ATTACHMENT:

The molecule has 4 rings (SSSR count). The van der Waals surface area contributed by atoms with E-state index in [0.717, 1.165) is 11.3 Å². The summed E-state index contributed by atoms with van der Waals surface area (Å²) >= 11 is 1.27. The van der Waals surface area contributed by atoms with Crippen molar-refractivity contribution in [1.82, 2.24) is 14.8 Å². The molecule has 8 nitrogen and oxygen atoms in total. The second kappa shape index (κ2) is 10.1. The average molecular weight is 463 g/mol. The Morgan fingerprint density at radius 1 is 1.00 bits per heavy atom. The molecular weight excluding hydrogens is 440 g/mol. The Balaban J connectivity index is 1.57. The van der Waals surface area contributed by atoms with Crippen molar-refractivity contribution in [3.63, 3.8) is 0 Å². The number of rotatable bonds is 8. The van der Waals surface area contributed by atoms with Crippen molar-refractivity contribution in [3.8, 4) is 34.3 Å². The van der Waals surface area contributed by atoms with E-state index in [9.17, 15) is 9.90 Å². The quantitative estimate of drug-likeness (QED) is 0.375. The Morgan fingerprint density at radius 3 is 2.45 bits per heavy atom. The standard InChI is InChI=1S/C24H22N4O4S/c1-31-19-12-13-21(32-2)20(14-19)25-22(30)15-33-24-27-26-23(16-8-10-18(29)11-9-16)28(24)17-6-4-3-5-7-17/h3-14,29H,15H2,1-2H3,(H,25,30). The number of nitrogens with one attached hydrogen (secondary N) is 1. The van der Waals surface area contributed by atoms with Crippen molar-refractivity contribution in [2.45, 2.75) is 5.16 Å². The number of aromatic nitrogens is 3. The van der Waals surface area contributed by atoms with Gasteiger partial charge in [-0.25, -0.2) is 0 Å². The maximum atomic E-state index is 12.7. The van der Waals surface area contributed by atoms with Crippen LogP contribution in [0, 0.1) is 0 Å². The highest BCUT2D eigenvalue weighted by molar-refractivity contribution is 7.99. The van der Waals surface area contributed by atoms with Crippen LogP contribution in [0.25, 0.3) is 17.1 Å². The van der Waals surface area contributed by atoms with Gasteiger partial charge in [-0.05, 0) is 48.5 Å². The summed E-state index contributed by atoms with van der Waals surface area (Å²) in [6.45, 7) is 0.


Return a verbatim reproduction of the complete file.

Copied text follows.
The molecule has 4 rings (SSSR count). The van der Waals surface area contributed by atoms with E-state index in [0.717, 1.165) is 11.3 Å². The summed E-state index contributed by atoms with van der Waals surface area (Å²) >= 11 is 1.27. The van der Waals surface area contributed by atoms with Crippen molar-refractivity contribution in [1.82, 2.24) is 14.8 Å². The molecule has 8 nitrogen and oxygen atoms in total. The second kappa shape index (κ2) is 10.1. The average molecular weight is 463 g/mol. The Morgan fingerprint density at radius 1 is 1.00 bits per heavy atom. The molecular weight excluding hydrogens is 440 g/mol. The Balaban J connectivity index is 1.57. The van der Waals surface area contributed by atoms with Crippen molar-refractivity contribution in [3.63, 3.8) is 0 Å². The number of rotatable bonds is 8. The van der Waals surface area contributed by atoms with Crippen molar-refractivity contribution in [3.8, 4) is 34.3 Å². The van der Waals surface area contributed by atoms with E-state index in [9.17, 15) is 9.90 Å². The quantitative estimate of drug-likeness (QED) is 0.375. The Morgan fingerprint density at radius 3 is 2.45 bits per heavy atom. The standard InChI is InChI=1S/C24H22N4O4S/c1-31-19-12-13-21(32-2)20(14-19)25-22(30)15-33-24-27-26-23(16-8-10-18(29)11-9-16)28(24)17-6-4-3-5-7-17/h3-14,29H,15H2,1-2H3,(H,25,30). The number of nitrogens with one attached hydrogen (secondary N) is 1. The van der Waals surface area contributed by atoms with Crippen molar-refractivity contribution in [2.45, 2.75) is 5.16 Å². The number of aromatic nitrogens is 3. The van der Waals surface area contributed by atoms with Gasteiger partial charge in [-0.25, -0.2) is 0 Å². The maximum atomic E-state index is 12.7. The van der Waals surface area contributed by atoms with Crippen LogP contribution in [0, 0.1) is 0 Å². The highest BCUT2D eigenvalue weighted by molar-refractivity contribution is 7.99. The van der Waals surface area contributed by atoms with Crippen LogP contribution in [0.25, 0.3) is 17.1 Å². The van der Waals surface area contributed by atoms with Gasteiger partial charge in [-0.05, 0) is 48.5 Å². The summed E-state index contributed by atoms with van der Waals surface area (Å²) in [6.45, 7) is 0.